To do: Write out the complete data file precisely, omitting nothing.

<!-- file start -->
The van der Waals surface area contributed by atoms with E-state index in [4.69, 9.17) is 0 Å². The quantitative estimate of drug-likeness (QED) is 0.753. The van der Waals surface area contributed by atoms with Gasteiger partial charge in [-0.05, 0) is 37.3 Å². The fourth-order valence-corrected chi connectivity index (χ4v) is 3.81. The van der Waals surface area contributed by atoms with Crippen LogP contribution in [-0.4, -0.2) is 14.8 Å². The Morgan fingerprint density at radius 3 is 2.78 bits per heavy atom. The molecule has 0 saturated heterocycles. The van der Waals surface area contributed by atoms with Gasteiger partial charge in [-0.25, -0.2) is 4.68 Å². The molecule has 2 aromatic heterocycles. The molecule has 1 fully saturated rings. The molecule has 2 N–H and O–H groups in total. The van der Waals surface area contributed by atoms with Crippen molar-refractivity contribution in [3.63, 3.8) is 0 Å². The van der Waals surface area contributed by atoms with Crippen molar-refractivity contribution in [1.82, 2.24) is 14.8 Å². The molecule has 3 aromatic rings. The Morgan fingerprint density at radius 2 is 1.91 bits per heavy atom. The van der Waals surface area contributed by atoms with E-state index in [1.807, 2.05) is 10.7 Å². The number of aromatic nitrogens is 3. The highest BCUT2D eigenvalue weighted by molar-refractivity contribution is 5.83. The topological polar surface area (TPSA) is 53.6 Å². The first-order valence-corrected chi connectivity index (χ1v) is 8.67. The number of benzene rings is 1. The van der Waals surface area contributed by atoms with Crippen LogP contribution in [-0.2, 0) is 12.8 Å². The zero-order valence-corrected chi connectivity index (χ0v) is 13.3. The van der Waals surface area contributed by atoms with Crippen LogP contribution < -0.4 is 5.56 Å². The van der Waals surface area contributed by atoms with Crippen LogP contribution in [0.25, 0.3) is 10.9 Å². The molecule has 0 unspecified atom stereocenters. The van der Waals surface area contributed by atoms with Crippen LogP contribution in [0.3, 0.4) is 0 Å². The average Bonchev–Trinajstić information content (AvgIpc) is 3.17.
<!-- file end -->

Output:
The van der Waals surface area contributed by atoms with E-state index in [4.69, 9.17) is 0 Å². The quantitative estimate of drug-likeness (QED) is 0.753. The van der Waals surface area contributed by atoms with Gasteiger partial charge in [-0.05, 0) is 37.3 Å². The fourth-order valence-corrected chi connectivity index (χ4v) is 3.81. The van der Waals surface area contributed by atoms with Crippen LogP contribution in [-0.4, -0.2) is 14.8 Å². The Morgan fingerprint density at radius 3 is 2.78 bits per heavy atom. The molecule has 0 saturated heterocycles. The van der Waals surface area contributed by atoms with Gasteiger partial charge in [-0.25, -0.2) is 4.68 Å². The molecule has 2 aromatic heterocycles. The molecule has 1 fully saturated rings. The molecule has 2 N–H and O–H groups in total. The van der Waals surface area contributed by atoms with Crippen molar-refractivity contribution in [3.63, 3.8) is 0 Å². The van der Waals surface area contributed by atoms with Crippen molar-refractivity contribution in [1.82, 2.24) is 14.8 Å². The molecule has 3 aromatic rings. The Morgan fingerprint density at radius 2 is 1.91 bits per heavy atom. The van der Waals surface area contributed by atoms with E-state index in [1.807, 2.05) is 10.7 Å². The number of aromatic nitrogens is 3. The highest BCUT2D eigenvalue weighted by molar-refractivity contribution is 5.83. The topological polar surface area (TPSA) is 53.6 Å². The first-order valence-corrected chi connectivity index (χ1v) is 8.67. The number of benzene rings is 1. The van der Waals surface area contributed by atoms with Crippen LogP contribution in [-0.2, 0) is 12.8 Å². The zero-order valence-corrected chi connectivity index (χ0v) is 13.3. The van der Waals surface area contributed by atoms with Crippen LogP contribution < -0.4 is 5.56 Å². The van der Waals surface area contributed by atoms with Crippen LogP contribution in [0.25, 0.3) is 10.9 Å². The molecule has 0 unspecified atom stereocenters. The van der Waals surface area contributed by atoms with Crippen LogP contribution in [0.3, 0.4) is 0 Å². The average Bonchev–Trinajstić information content (AvgIpc) is 3.17.